Odds and ends, tips and tricks, miscellaneous musings.
What’s in it for me?
“It’s a fun hobby.” “It helps me relax.” It’s a great stress relief.” If you ask a modeler why he is a modeler you’ll probably get one of those answers, or something along that line. Despite the wide variety of personalities (or lack of personality) and backgrounds that make up the population of the scale modeling world, we all do it for basically the same reason. Now, if you take fifty modelers and ask each of them what their favorite modeling activity is, you’ll get a hundred different answers.
There are many aspects to the scale modeling hobby, lots of genres in a variety of scales. There are disciplines that our little group does not address, like model railroading and RC. We do have some members who engage in those activities and we certainly don’t hold that against them, even if they are into RC cars. Right, Jon?
Some modelers specialize in a particular genre and scale, like 1/72 aircraft, 1/35 armor, or 1/24 cars. Then there are modelers who live in the moment and will build something just because it looks cool or unusual, regardless of the scale or category. Some modelers enjoy the research aspect of the hobby and can cite the most arcane historical details of their current project. Some modelers aren’t satisfied until every last panel line is exactly right and will tell another modeler when they aren’t. Others build out of the box and when the glaring, egregious errors are pointed out they shrug and say, “It looks like a (insert subject here) to me”.
Then there is the build process itself. Going from opening the box to putting a finished model on the table is a long, sometimes endless process. Just like the modeling hobby, the model building process is multifaceted. There is the initial cleaning up and assembly of the parts. Parts are joined to form sub-assemblies, which in turn are joined together in the final assembly steps. You may or may not add aftermarket or scratch built details along the way. Usually seams need to be filled and cleaned up. Parts and assemblies need to be prepared for paint and then painted, and decals are applied. Then comes the application of washes, dry brushing, filters, and pigments to achieve the desired weathering effects. Again, if you ask fifty modelers what is their favorite part of the build you’ll get a hundred different answers.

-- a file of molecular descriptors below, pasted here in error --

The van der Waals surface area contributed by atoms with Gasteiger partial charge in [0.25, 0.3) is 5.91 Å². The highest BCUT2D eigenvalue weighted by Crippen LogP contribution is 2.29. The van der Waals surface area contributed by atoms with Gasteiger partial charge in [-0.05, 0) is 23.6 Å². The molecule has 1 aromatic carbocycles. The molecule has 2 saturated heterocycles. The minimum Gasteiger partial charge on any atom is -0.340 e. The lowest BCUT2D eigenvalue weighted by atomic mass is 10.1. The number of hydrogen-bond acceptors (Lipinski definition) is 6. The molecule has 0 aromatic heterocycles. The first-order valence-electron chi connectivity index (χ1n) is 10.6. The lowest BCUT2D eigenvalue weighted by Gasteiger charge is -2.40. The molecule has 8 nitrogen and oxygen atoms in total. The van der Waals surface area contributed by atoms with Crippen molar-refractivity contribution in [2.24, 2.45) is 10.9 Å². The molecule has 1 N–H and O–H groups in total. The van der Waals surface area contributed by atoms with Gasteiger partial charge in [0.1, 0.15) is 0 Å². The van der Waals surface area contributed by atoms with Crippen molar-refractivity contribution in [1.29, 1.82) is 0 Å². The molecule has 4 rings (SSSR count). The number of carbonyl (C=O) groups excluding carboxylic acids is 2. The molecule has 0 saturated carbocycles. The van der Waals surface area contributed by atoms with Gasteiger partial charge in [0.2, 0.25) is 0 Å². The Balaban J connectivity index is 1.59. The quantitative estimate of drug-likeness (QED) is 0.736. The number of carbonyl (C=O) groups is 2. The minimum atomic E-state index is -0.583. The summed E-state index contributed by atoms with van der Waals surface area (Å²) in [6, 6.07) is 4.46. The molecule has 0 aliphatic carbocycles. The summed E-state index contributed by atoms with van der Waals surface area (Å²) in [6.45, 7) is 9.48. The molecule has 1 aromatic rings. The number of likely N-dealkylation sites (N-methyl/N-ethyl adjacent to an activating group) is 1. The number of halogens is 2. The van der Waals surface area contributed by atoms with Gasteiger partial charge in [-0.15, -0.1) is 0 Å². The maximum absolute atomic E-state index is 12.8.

Some model clubs are specialized. I belong to a model car club and some of our members belong to RC flying clubs. There are armor model clubs, figure model clubs, and railroad model clubs. I think that one of the neat things about our club is that it is not specialized. The variety of modeling experience and expertise leads to some spirited discussions at our meetings. It also leads to some interesting comments that we can learn from. For example, I never realized that a modeler who would scratch build details for a 1/144 scale aircraft cockpit would need “… to have his head examined”, or that building link-to-link tracks for a tank is “… the definition of insanity.” What I have learned from such comments is that everyone has an opinion and people will frequently have differing opinions. It’s a matter of choice.
Which brings us to the overarching reason that every one of us is a modeler. It’s a matter of personal choice, actually an iterative series of choices. First one decides to be a modeler, then decides what kind of models to build and how to build them. Of course those decisions change as one evolves, learns, and grows as a modeler. So, what is the answer to the question that brought on this musing? I’ve always been a proponent of Socratic pedagogy, so I’m going to answer the question with a question:
What do you want?
(NOTE: If you don’t know what “Socratic pedagogy” is, look it up. But be careful, you might learn something!)